Out and About

Out and About
August 24, 2009

When we think of the role of a director, we often say that a director needs to be a promoter, a spokesman for the laboratory. I like to think that I have done my share of outreach during the past eleven months. I have given colloquia on the physics of Jefferson Lab. I have visited Richmond and Washington to talk to our representatives in government and their staffers. I have been seen several times at DOE HQ in Germantown and in the Forrestal Building in DC. Having visited the Italian Funding agency in Rome and the French IN2P3 in Paris, I am now serving on the Scientific Council of the latter. So, I get out and about a bit. But last month was something special; I spent two weeks in China.

“China?” you ask, “Why China?” Well, it turns out that Hall A has Jian-Ping Chen on staff and Haiyan Gao, a professor from Duke University, as a collaborator. Hall A leader Kees de Jager suggested that maybe I should visit China to encourage other institutions to Jefferson Lab. So, I agreed to discuss. Jian-Ping and Haiyan came to visit me, and one thing led to another and I agreed to a two-week visit in late July.

In fact, it turned out that Haiyan was the lead organizer of a conference of the “Overseas Chinese Physicists Association” hosted by Lanzhou University and by the Institute of Modern Physics, a Chinese Academy of Sciences accelerator laboratory. For his part, Jian-Ping organized a satellite workshop devoted to hadron physics and the Jefferson Lab 12 GeV Upgrade Project. I gave talks at both events. The big one had about 600 attendees, mostly from North America and extremely distinguished – a measure of the strong influence Chinese physicists already have on our science.

Lanzhou is more or less in the geographical center of China and like Denver is a mile above sea level, but the river is the Yellow River. I visited with Bitao Hu, who told me he was a post-doc in Hall C with Rolf Ent; he is now director of the Nuclear Physics Institute. I was introduced to IMP by Vice Director Hushan Xu and saw its accelerator complex and hadron therapy facility. It is clear that there is lots of potential for Lanzhou to participate in our physics program.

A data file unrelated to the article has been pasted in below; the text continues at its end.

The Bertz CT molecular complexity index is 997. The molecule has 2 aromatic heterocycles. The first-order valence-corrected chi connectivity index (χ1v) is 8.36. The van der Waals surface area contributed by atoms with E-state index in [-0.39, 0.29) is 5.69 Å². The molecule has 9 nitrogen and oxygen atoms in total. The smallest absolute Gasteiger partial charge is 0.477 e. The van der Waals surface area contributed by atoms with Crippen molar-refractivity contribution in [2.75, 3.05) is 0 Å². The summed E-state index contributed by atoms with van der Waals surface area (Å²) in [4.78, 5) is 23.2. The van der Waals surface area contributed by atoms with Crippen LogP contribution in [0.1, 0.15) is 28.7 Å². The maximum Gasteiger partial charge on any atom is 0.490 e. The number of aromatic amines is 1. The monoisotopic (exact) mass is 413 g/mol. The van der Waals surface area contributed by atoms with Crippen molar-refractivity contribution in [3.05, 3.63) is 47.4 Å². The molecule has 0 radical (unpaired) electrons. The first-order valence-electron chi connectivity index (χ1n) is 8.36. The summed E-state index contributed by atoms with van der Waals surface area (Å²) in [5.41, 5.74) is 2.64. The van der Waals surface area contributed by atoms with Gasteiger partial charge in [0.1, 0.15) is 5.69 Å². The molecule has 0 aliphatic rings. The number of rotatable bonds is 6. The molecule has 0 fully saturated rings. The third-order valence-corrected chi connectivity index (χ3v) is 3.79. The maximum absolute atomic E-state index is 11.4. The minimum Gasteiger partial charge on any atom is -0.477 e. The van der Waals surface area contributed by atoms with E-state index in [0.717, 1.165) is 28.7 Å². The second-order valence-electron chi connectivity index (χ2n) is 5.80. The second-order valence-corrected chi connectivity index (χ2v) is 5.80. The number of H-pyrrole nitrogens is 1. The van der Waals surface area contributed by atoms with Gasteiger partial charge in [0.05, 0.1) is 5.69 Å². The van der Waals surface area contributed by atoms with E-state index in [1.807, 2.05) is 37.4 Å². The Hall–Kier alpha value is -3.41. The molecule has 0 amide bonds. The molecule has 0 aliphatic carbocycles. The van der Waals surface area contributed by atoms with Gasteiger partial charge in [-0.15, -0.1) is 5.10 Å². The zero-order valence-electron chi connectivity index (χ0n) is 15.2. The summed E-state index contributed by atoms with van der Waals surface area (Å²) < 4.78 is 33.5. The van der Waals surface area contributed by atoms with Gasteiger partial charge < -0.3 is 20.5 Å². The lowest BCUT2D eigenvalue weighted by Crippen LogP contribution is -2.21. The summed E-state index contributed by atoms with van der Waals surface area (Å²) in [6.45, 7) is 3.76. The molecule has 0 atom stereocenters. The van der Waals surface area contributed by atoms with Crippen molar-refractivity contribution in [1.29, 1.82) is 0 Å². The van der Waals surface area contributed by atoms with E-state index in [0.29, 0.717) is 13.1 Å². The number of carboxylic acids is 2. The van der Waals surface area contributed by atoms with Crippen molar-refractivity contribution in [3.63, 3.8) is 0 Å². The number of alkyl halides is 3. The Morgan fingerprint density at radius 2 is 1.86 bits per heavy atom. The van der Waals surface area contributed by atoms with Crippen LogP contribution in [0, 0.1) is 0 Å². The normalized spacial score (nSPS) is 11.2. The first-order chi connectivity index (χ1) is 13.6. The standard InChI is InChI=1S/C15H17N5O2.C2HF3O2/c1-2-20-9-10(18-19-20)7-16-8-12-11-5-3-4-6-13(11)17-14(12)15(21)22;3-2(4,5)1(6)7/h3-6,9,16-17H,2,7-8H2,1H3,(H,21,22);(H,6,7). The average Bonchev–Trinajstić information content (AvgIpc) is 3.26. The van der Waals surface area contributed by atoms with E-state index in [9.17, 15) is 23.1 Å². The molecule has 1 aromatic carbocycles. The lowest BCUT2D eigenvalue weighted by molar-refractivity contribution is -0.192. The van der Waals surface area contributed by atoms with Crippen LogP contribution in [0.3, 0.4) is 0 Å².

I also visited Shanghai. There, Xiangdong Ji of the University of Maryland and Jiao Tong University was my host. He is well known as a founder of the field of generalized parton distributions. Nearby is the Chinese Institute of Applied Physics, which houses the Shanghai Synchrotron Radiation Facility. This beautiful machine was built in an incredibly short time, making the director, Hongjie Xu (no relation to Hushan Xu I think), extremely proud of their achievement. Of course, with our FEL interests there is a natural potential for future collaboration.

In Beijing, my first meeting was at the Institute of High Energy Physics; I know the director, Hesheng Chen, from an earlier time. There is considerable interest, especially from BingSong Zou and his theory group, in our Jefferson Lab spectroscopy work. Their electron-positron collider has produced an enormous number of J/y particles whose decay is a rich source of meson and baryon spectroscopy information. Finally, I visited the China Institute of Atomic Energy, which has had a group, led by Xiaomei Li, collaborating at Jefferson Lab that has hopes of expanding in the future.

Now, China has a rich and colorful history. Judging by all I saw, it is enjoying an incredibly dynamic explosion, in building, in economy and in thinking. I was warned that in the 10 years since my previous visit, everything has changed. You can say that again! It is clear that in a year’s time before you visit, it will again be true that in the past year everything has changed. I am very happy to have Jefferson Lab as part of that country’s exploding participation in science.